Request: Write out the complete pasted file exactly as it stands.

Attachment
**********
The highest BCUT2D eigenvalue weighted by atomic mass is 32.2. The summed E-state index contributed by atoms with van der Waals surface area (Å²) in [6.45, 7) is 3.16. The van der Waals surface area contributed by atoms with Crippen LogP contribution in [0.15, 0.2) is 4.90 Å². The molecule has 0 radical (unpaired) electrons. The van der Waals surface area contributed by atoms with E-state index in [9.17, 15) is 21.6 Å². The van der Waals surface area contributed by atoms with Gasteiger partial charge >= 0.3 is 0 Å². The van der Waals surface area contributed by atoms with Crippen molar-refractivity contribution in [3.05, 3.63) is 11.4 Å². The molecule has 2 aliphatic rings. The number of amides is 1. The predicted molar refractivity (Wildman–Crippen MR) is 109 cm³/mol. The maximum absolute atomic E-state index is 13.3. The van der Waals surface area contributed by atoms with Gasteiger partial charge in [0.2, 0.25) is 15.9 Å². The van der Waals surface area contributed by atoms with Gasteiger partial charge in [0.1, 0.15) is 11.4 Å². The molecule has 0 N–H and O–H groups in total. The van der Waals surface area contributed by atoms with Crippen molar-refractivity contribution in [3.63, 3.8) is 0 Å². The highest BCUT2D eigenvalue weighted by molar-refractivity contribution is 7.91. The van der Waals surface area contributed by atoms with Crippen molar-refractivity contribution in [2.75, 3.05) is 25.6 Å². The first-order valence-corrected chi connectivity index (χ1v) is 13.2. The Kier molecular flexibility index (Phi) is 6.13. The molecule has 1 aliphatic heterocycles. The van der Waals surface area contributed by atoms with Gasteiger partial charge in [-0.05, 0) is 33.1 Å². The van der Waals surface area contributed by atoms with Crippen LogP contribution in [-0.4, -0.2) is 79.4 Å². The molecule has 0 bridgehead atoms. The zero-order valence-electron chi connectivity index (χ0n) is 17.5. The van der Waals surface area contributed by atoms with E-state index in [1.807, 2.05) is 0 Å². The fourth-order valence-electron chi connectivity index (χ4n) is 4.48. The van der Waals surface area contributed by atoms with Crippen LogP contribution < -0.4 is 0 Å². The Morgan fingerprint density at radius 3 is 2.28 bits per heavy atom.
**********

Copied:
The highest BCUT2D eigenvalue weighted by atomic mass is 32.2. The summed E-state index contributed by atoms with van der Waals surface area (Å²) in [6.45, 7) is 3.16. The van der Waals surface area contributed by atoms with Crippen LogP contribution in [0.15, 0.2) is 4.90 Å². The molecule has 0 radical (unpaired) electrons. The van der Waals surface area contributed by atoms with E-state index in [9.17, 15) is 21.6 Å². The van der Waals surface area contributed by atoms with Gasteiger partial charge >= 0.3 is 0 Å². The van der Waals surface area contributed by atoms with Crippen molar-refractivity contribution in [3.05, 3.63) is 11.4 Å². The molecule has 2 aliphatic rings. The number of amides is 1. The predicted molar refractivity (Wildman–Crippen MR) is 109 cm³/mol. The maximum absolute atomic E-state index is 13.3. The van der Waals surface area contributed by atoms with Gasteiger partial charge in [0.2, 0.25) is 15.9 Å². The van der Waals surface area contributed by atoms with Gasteiger partial charge in [0.1, 0.15) is 11.4 Å². The molecule has 0 N–H and O–H groups in total. The van der Waals surface area contributed by atoms with Crippen molar-refractivity contribution in [3.63, 3.8) is 0 Å². The highest BCUT2D eigenvalue weighted by molar-refractivity contribution is 7.91. The van der Waals surface area contributed by atoms with Crippen molar-refractivity contribution in [2.75, 3.05) is 25.6 Å². The first-order valence-corrected chi connectivity index (χ1v) is 13.2. The Kier molecular flexibility index (Phi) is 6.13. The molecule has 1 aliphatic heterocycles. The van der Waals surface area contributed by atoms with Gasteiger partial charge in [-0.05, 0) is 33.1 Å². The van der Waals surface area contributed by atoms with Crippen LogP contribution in [-0.4, -0.2) is 79.4 Å². The molecule has 0 bridgehead atoms. The zero-order valence-electron chi connectivity index (χ0n) is 17.5. The van der Waals surface area contributed by atoms with E-state index in [1.807, 2.05) is 0 Å². The fourth-order valence-electron chi connectivity index (χ4n) is 4.48. The van der Waals surface area contributed by atoms with Crippen LogP contribution < -0.4 is 0 Å². The Morgan fingerprint density at radius 3 is 2.28 bits per heavy atom.